The cost of buying insurance to protect against Credit Suisse defaulting on its debt hit a record high this week, in a sign of growing concern about the lender’s finances after the failure of two US banks.
As Credit Suisse’s stock and bond prices have risen in recent days, the price of the bank’s linked credit default swaps (CDS) — derivatives that act like insurance and pay out if a company defaults on its debt — has rocketed. The Swiss bank’s five-year US dollar CDS has now topped 1,000 basis points – down from 400 basis points as recently as early March – with similar moves for euro-based contracts.
The rise in the cost of insurance against default followed a series of shocks that weighed on Credit Suisse’s equity and debt, culminating on Wednesday in turning to the Swiss National Bank and announcing a SFr50bn ($54bn) borrowing and SFr3bn debt buyback.
“With [Credit Suisse], it’s been one headline after another for the better part of the last five years,” said John McClain, portfolio manager at Brandywine Global Investment Management. “It’s one thing after another here.”
Credit Suisse’s recent move into CDS also follows the failure of US lenders Silicon Valley Bank and Signature. Ratings agency Moody’s on Tuesday cut its outlook for the entire US banking system from “stable” to “negative” due to a “rapid deterioration in the operating environment”.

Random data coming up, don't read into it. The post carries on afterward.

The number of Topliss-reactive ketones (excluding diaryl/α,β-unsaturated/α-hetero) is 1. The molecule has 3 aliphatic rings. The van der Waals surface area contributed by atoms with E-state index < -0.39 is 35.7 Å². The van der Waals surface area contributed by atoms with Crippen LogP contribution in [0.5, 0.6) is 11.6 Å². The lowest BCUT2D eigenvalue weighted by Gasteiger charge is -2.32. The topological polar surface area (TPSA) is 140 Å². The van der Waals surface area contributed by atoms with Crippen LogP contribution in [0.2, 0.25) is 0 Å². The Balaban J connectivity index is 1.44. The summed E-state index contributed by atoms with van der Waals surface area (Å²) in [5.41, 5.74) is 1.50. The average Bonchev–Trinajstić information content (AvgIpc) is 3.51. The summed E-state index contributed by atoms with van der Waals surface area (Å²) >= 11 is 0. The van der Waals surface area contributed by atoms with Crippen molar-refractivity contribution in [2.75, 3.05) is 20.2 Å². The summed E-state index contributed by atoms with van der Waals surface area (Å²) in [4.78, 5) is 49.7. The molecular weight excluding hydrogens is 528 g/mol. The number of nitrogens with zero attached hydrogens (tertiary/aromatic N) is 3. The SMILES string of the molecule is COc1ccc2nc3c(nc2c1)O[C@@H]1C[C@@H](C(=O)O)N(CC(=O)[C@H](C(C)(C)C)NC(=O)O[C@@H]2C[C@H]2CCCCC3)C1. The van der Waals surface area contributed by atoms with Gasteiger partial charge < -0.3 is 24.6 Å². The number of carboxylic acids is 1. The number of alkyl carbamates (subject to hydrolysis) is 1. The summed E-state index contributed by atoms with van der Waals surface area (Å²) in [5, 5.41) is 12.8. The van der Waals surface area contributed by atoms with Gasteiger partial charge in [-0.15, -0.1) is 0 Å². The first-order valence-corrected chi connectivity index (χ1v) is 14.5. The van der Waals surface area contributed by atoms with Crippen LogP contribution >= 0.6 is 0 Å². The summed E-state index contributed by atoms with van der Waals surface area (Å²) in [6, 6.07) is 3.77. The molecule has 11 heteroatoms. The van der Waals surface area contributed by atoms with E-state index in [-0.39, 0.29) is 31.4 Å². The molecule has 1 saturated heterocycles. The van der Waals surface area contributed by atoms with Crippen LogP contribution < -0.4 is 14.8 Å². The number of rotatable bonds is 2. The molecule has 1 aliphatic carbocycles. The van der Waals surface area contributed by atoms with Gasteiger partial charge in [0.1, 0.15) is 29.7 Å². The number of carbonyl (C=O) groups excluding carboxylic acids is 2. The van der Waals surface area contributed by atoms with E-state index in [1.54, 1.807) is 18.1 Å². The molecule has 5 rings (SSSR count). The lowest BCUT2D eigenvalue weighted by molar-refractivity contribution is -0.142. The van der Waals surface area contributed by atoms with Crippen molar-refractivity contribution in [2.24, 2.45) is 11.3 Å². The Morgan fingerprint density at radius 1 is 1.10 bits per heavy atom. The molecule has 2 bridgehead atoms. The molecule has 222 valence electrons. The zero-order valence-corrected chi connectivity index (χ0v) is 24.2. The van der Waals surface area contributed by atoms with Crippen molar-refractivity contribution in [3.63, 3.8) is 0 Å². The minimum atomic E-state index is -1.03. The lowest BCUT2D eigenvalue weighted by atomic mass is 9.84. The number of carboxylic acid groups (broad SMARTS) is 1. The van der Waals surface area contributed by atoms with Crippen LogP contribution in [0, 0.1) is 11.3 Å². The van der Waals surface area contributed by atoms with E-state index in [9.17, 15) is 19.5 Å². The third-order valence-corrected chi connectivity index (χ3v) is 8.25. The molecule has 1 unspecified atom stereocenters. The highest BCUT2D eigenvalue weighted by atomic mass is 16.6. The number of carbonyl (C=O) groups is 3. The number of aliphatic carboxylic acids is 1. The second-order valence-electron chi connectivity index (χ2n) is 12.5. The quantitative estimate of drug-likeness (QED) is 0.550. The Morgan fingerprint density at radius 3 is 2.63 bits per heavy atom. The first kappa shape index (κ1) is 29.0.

Other major banks have also seen their CDS prices rise, but the move has been tempered by moves in the Credit Suisse contract. Five-year dollar CDS for US lender JP Morgan added 15 basis points in the week to Thursday, to 94 basis points, according to Bloomberg data. The same measure of CDS to Citi rose around 20 basis points to 113 basis points.
A five-year euro CDS for Deutsche Bank, one of Credit Suisse’s European peers that has faced its own strains in recent years, rose even more sharply in price, rising more than 70 basis points to more than 160 basis points.
“The recent failure of two US banks has made investors more wary of the sector, bringing ‘problem’ banks under greater scrutiny,” Joost Beaumont, head of bank research at ABN AMRO, wrote this week, citing the “CS situation as a special case” and “banking There is no sign of “widespread weakness” in the sector.
Beaumont added that the “special case” argument is reflected in other banks’ bond spreads widening less than Credit Suisse’s, citing the gulf in yields between bank bonds and less risky government debt.
Single company name CDS are often very thinly traded, which helps to exaggerate market moves. Broadly, “when a company is stressed, their CDS comes under significant stress, but that’s amplified by the fact that it’s a very shallow market”. said a bank credit analyst at a major US asset manager.